After all the mornings excitement, we packed our bathing suites and set off to spent the day at Camps Bay’s beach. On the beach front there are many great restaurants, but there was one in particular that stood out, a blue fisher village look alike, with a big sign outside, stating OYSTERS for R8 ($0.8) each!! Wow these where the BEST oysters we have eaten through out the World!!!! Their food is pretty spectacular as well and very affordable for this particular area, well to be honest most probably through out the whole of South Africa.
Table Mountain Aerial Cableway
Next stop is Table mountain cable way, we are all set with our sports shoes and full enthusiasm to hike the table mountain, (due to lack of time we decided to hike only table mountain, for a breathtaking view you can also hike “Lions head” & “devils peak”) we took cable car to the top and decide to hike on our way down. We line up for our turn to get into the cable car, it’s a beautiful view of the mountain from the cable way..I'm here in Cape Town the most beautiful end of the world.Cape Town lies at the foot of the impressive table mountain who steep slopes encroach on the whole area and the long sprawling bay. It is 2 miles long and 3,500ft above sea level. Named table mountain by Antonio de Saldana, first European to sail into the bay in 1503. More often than not the mountain top is covered by a white (TABLE CLOTH) when clouds are formed by a warm south easterly wind rising up the mountainside and meeting colder air at the top. Giving us a spectacular view From top Lions head.** Other recommended places: (which I couldn’t visit due to lack of time )
Tucked away in the southern suburbs of Cape Town, Constantia is where the first vineyards were planted in South Africa. There are just five estates here, namely, Klein Constantia, Groot Constantia, Buitenverwachting, Constantia Uitsig, and Steenberg. Located on the slopes of Constantia Mountain, these are worth visiting, especially if you’re not keen on heading further out. The Cape Winelands, however, are some of the most breathtakingly beautiful in the world. Several of the wine routes are within an hour or less easy driving distance from Cape Town along the N1 from Cape Town to Stellenbosch. Home to over 200 wine producers in the valley, this is the country’s leading wine area. The Franschhoek and Paarl wine routes are also worth exploring.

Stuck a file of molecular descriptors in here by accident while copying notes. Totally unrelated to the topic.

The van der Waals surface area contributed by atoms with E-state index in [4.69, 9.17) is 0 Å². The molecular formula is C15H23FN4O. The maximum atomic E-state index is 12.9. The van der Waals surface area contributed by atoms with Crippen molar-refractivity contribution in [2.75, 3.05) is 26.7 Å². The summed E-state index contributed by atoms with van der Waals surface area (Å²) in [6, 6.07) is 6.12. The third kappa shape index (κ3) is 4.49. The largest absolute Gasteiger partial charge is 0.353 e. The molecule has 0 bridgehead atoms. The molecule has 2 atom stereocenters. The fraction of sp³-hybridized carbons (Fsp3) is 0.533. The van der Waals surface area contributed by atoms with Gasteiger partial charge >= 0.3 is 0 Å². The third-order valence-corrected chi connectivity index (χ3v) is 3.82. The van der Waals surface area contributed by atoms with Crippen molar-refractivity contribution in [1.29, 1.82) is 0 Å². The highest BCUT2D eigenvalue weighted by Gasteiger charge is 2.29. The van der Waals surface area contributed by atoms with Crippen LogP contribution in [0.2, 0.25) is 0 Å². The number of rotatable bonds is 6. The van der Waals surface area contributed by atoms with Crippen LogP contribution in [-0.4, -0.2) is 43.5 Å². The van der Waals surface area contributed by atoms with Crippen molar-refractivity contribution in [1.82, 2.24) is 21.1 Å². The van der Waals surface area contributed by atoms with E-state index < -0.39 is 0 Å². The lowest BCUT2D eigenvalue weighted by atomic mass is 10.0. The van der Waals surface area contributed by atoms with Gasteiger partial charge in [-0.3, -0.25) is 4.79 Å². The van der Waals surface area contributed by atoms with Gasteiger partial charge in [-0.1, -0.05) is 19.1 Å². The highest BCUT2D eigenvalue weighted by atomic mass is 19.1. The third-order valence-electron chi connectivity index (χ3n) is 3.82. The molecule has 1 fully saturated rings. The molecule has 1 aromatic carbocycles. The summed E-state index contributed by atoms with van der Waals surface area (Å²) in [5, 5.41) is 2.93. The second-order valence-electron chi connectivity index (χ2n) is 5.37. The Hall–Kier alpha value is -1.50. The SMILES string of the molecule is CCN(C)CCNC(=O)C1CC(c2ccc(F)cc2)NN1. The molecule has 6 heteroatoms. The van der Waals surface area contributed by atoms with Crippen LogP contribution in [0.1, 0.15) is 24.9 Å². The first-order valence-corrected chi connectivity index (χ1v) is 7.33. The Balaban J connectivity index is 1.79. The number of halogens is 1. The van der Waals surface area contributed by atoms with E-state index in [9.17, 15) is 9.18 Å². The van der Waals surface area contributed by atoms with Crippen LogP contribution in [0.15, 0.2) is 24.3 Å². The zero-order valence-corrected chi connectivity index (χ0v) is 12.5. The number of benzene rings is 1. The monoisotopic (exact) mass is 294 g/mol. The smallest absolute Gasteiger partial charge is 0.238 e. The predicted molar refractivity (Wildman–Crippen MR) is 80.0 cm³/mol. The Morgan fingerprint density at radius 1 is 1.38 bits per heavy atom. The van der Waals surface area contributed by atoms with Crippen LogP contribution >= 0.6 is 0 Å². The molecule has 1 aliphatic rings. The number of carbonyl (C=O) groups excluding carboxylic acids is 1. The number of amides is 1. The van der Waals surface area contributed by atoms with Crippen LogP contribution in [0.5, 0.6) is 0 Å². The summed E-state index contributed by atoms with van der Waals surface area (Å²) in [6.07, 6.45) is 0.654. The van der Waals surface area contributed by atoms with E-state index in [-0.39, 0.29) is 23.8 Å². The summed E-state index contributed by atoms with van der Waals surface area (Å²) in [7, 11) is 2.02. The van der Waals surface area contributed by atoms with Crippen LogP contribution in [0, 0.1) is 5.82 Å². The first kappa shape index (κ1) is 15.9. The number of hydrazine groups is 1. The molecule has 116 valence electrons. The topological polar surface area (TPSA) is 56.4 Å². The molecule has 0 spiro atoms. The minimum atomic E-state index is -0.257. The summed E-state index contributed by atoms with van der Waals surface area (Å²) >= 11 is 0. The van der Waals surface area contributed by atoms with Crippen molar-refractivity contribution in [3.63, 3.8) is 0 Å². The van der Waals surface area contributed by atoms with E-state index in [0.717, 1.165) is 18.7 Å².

Lined with clubs, restaurants and boutiques, Long Street is where the action is. MeMeMe (mememe.co.za) stock labels from local designers like Doreen Southwood Jinn and Silver Spoon. Aspiring Lady Gagas will love the avant-garde finds at Traffic (Trafficshop.co.za). For artsy, locally scoured home decor, head to Cape Quarter, where Africa Nova (Africanova.co.za) sells contemporary regional ceramics, textiles and fine art that blend in African references.
Every Saturday morning, chic Capertonians descend on the Old Biscuit Mill for Neighbourgoods Market (neighbourgoodsmarket.co.za) where over 100 local farmers, bakers and artisans purvey their freshest wares in a gargantuan former warehouse. The colorful Bo-Kaap district has sweet homes in shades of watermelon lime, strawberry and tangerine which pepper the slopes of Signal Hill. Pose here for a photo op - it's the perfect souvenir.
Bella Donna / Posh Nosh
While there are only a handful of restaurants to choose from in Pringle Bay, the small town is a haven for foodies from the surrounding area. The Italian restaurant Bella Donna (+27 28 273 8413), on Hangklip Road, offers huge portions: the bruscetta, mussels and any of the pizzas come highly recommended. They willl even fix you up a doggy bag if you order more than you can eat (just make sure you hide it away from the sight of baboons when you get back to your room)
Hangklip Hotel (+27 28 273 8310) is the best watering hole in the area. Three bars – a central one, Plankies pub and the bush pub, which has a barbecue area – offer more than enough choice. Don't worry about driving back on the dirt road after sinking a few cold ones, as you can stay the night at this legendary spot for just over $20. Be sure to book ahead at weekends.
Harold Porter National Botanical Garden
The Harold Porter National Botanical Garden located between mountain and sea, in the heart of the Cape Fynbos region within the Kogelberg Biosphere Reserve. With about 1600 plant species, the area contains a floral diversity per unit area that is greater than anywhere else in the world! The Garden consists of 10 hectares of cultivated gardens and 190.5 hectares of pristine natural fynbos. Its an awesome place to go for a walk.